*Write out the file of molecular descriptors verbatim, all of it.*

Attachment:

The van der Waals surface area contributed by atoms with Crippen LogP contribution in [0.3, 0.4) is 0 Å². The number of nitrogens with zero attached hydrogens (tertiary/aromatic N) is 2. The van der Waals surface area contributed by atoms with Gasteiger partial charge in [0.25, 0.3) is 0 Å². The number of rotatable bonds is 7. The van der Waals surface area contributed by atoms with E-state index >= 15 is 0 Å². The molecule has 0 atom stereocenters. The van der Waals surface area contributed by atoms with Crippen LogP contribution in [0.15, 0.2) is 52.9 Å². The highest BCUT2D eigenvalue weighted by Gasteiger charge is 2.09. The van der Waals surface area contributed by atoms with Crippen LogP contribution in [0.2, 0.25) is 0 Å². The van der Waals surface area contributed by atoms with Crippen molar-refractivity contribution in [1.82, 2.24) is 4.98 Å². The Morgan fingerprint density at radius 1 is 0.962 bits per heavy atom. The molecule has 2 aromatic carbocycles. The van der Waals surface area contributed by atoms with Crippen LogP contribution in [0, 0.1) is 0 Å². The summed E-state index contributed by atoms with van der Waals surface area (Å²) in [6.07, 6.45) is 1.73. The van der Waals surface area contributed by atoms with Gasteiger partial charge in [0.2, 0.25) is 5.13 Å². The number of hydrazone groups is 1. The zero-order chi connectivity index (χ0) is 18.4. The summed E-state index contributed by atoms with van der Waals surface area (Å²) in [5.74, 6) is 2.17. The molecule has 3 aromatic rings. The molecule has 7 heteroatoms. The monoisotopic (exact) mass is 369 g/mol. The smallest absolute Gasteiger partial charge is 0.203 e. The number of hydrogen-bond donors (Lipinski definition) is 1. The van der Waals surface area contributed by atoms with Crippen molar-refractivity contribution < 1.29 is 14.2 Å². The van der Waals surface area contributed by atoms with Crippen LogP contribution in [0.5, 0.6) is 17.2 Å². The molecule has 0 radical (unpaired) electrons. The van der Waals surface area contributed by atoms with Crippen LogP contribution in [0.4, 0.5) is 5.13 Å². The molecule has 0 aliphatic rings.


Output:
The van der Waals surface area contributed by atoms with Crippen LogP contribution in [0.3, 0.4) is 0 Å². The number of nitrogens with zero attached hydrogens (tertiary/aromatic N) is 2. The van der Waals surface area contributed by atoms with Gasteiger partial charge in [0.25, 0.3) is 0 Å². The number of rotatable bonds is 7. The van der Waals surface area contributed by atoms with E-state index >= 15 is 0 Å². The molecule has 0 atom stereocenters. The van der Waals surface area contributed by atoms with Crippen LogP contribution in [0.15, 0.2) is 52.9 Å². The highest BCUT2D eigenvalue weighted by Gasteiger charge is 2.09. The van der Waals surface area contributed by atoms with Crippen LogP contribution in [0.2, 0.25) is 0 Å². The van der Waals surface area contributed by atoms with Crippen molar-refractivity contribution in [1.82, 2.24) is 4.98 Å². The Morgan fingerprint density at radius 1 is 0.962 bits per heavy atom. The molecule has 2 aromatic carbocycles. The van der Waals surface area contributed by atoms with Crippen LogP contribution in [0, 0.1) is 0 Å². The summed E-state index contributed by atoms with van der Waals surface area (Å²) in [6.07, 6.45) is 1.73. The van der Waals surface area contributed by atoms with Gasteiger partial charge in [0.2, 0.25) is 5.13 Å². The number of hydrazone groups is 1. The zero-order chi connectivity index (χ0) is 18.4. The summed E-state index contributed by atoms with van der Waals surface area (Å²) in [5.74, 6) is 2.17. The molecule has 3 aromatic rings. The molecule has 7 heteroatoms. The monoisotopic (exact) mass is 369 g/mol. The smallest absolute Gasteiger partial charge is 0.203 e. The number of hydrogen-bond donors (Lipinski definition) is 1. The van der Waals surface area contributed by atoms with Crippen molar-refractivity contribution < 1.29 is 14.2 Å². The van der Waals surface area contributed by atoms with Crippen LogP contribution in [0.5, 0.6) is 17.2 Å². The molecule has 0 radical (unpaired) electrons. The van der Waals surface area contributed by atoms with Crippen LogP contribution in [0.4, 0.5) is 5.13 Å². The molecule has 0 aliphatic rings.